To address these issues, we’ve seen tech industry players establish advisory panels, guiding principles, and the sponsoring of academic programs. We’ve also seen action beyond statements of principle. Some larger tech players decided in 2020 to stop providing AI-powered facial recognition systems to police departments until clear guidelines, or legislation, is in place. This is a solid foundation to build on, but faith in the industry is low.10 As a consequence, we see a growing potential for government action and regulation, such as the EU’s proposed Artificial Intelligence Act and recent statements from the Federal Trade Commission in the United States.

 

Threats to truth

There are hordes of people and groups using disinformation, misinformation, deepfakes, and the weaponizing of data to attack, manipulate, and influence for personal gain, or to sow chaos.

 

Deepfakes are synthetic media in which a person in an existing image or video is replaced with someone else’s likeness. While the act of faking content is not new, deepfakes leverage powerful techniques from machine learning and artificial intelligence to manipulate or generate visual and audio content with a high potential to deceive. Deepfakes have garnered widespread attention for their uses in celebrity pornographic videos, revenge porn, fake news, hoaxes, and financial fraud. This has elicited responses from both industry and government to detect and limit their use.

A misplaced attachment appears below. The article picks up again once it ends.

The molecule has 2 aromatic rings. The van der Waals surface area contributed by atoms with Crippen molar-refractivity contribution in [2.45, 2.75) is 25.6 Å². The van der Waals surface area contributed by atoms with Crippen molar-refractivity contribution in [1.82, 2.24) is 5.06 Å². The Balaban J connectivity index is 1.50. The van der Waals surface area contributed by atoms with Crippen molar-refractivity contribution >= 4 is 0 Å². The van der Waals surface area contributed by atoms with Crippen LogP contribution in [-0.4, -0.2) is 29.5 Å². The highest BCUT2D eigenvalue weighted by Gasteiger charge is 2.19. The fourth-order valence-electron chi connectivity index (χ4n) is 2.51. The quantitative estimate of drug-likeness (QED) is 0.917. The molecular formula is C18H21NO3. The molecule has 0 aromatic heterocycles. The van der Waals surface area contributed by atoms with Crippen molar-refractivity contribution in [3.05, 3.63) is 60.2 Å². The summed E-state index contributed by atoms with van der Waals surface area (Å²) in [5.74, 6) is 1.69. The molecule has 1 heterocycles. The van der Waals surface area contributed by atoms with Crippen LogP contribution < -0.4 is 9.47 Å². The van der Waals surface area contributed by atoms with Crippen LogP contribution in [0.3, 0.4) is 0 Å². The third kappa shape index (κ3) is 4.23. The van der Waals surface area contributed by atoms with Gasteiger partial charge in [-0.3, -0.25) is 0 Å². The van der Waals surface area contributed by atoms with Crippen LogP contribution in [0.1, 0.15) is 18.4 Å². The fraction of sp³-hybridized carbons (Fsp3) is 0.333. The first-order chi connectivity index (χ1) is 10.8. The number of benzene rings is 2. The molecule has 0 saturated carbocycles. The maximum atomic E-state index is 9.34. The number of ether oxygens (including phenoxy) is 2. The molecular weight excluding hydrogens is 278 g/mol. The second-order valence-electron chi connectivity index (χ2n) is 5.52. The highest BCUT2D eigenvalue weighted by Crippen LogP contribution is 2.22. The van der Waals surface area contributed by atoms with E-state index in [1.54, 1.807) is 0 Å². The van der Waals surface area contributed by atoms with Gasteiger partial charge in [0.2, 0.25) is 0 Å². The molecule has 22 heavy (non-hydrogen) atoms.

To help address this intractable issue, technology companies have asked governments to pass regulations clearly outlining responsibilities and standards. They’re also cooperating more with law enforcement and intelligence agencies, publishing public reports of their findings, and increasing overall vigilance and action.13 In addition, many companies have signed up for the EU’s voluntary Code of Practice on Disinformation, which is currently being strengthened. Is this all happening fast and comprehensively enough and with enough forethought?

 

Physical and mental health: